Stamina & Corpses on New Year’s Eve in Lima

  The Chinese invented gunpowder The Greeks invented steam power. The Incas, bless ‘em, invented Viagra. Centuries before modern man began to stand up and salute the little blue pill, the Incas were popping “maca,” an Andean radish which is said to have the same effect. There’s a lesson here for conservationists.  Not too long ago, maca was an endangered species, nearly passing out of existence. Then somebody remembered what the Incas used it for and, voila, the plant is being cultivated all over the place and is now one of Peru’s more stellar exports, meaning that here you don’t need an awkward encounter with a pharmacist for the stiffening pill; ... [Read More]

Black Jesus, Grilled Guinea Pig, and the Damned Spanish.

  Spain is a global version of The Biggest Loser. It’s hard to believe that Spain, today a country smaller than the state of Texas, once ruled an empire covering all of Central America, much of the US and South America, parts of the Caribbean, bits of Europe and even some outposts in Asia. That’s a lot of empire to lose. Remnants of the former empire are everywhere evident in Latin America, however, where Spanish remains the predominant language, where the culture and food retain heavy Spanish influence and where Roman Catholicism, the religion imposed on native civilizations at the often bloody point of a sword, remains the overwhelmingly dominant religion. Even ... [Read More]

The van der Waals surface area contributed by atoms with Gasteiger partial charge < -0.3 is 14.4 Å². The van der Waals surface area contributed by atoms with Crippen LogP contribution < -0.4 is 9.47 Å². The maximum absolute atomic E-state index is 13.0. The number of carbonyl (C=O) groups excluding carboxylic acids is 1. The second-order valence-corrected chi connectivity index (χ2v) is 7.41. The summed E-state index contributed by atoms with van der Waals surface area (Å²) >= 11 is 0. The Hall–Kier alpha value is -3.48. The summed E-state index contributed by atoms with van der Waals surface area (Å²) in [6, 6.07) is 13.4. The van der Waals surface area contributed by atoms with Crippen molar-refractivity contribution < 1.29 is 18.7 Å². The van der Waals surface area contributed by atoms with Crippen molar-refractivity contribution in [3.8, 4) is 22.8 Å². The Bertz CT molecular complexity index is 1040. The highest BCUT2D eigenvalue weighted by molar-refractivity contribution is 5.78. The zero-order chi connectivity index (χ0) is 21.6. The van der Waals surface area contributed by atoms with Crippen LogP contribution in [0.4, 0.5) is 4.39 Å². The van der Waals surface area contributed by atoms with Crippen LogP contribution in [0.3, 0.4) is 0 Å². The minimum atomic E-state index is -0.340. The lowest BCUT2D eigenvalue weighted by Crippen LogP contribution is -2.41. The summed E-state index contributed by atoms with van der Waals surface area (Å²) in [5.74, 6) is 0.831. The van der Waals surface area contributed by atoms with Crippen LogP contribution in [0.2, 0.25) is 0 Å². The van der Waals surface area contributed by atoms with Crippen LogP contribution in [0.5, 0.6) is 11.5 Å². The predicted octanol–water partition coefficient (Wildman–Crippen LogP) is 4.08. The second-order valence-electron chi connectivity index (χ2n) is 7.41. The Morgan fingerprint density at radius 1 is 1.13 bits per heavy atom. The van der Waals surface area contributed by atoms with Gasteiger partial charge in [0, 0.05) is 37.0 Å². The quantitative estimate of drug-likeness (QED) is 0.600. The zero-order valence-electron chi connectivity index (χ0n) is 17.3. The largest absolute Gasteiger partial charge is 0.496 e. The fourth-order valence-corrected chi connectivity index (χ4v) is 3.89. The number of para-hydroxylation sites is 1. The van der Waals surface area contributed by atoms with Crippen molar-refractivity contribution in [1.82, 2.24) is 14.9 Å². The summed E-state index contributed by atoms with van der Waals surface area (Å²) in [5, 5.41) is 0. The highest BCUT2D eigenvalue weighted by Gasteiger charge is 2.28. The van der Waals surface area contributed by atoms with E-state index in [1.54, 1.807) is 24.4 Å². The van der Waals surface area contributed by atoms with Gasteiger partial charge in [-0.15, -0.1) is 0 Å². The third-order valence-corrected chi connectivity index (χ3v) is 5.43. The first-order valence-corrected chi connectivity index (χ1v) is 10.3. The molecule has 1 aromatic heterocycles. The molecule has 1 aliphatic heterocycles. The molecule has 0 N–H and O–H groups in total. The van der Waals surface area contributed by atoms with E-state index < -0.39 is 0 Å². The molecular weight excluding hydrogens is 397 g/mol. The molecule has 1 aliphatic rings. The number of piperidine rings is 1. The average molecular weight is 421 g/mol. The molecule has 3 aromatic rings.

Machu Picchu. How’d they do that?

  Most of us have a list of places we dream about visiting one day if luck and chance break our way. For as far back as I can remember, the famed “Lost City of the Incas” has been near the top of mine, probably because my father has been telling me excitedly about it since before I really understood what he was saying. Machu Picchu is a stunning testament to what man is capable of achieving. Discovered in 1911 by American explorer Hiram Bingham, Machu Picchu was believed to have been built by the Incas between 1450-1540 to serve as the private estate and sacred religious complex for ... [Read More]

Confronting natives in the Amazon jungle

These were clearly savages; they'd never even heard of Georgia Tech! Iquitos Peru is, believe it or not, an Atlantic port 2,000 miles up the Amazon River. During a brief stop we wanted to see a little of the vast rainforest that surrounded the remote town so we hired a local guide to take us for a tour in a small boat. He said he could take us up a tributary of the Amazon and show us where savage Indians lived. So, after churning upriver along a jungle-lined stream for an hour we were put ashore on a mud flat where the guide told us to wait ... [Read More]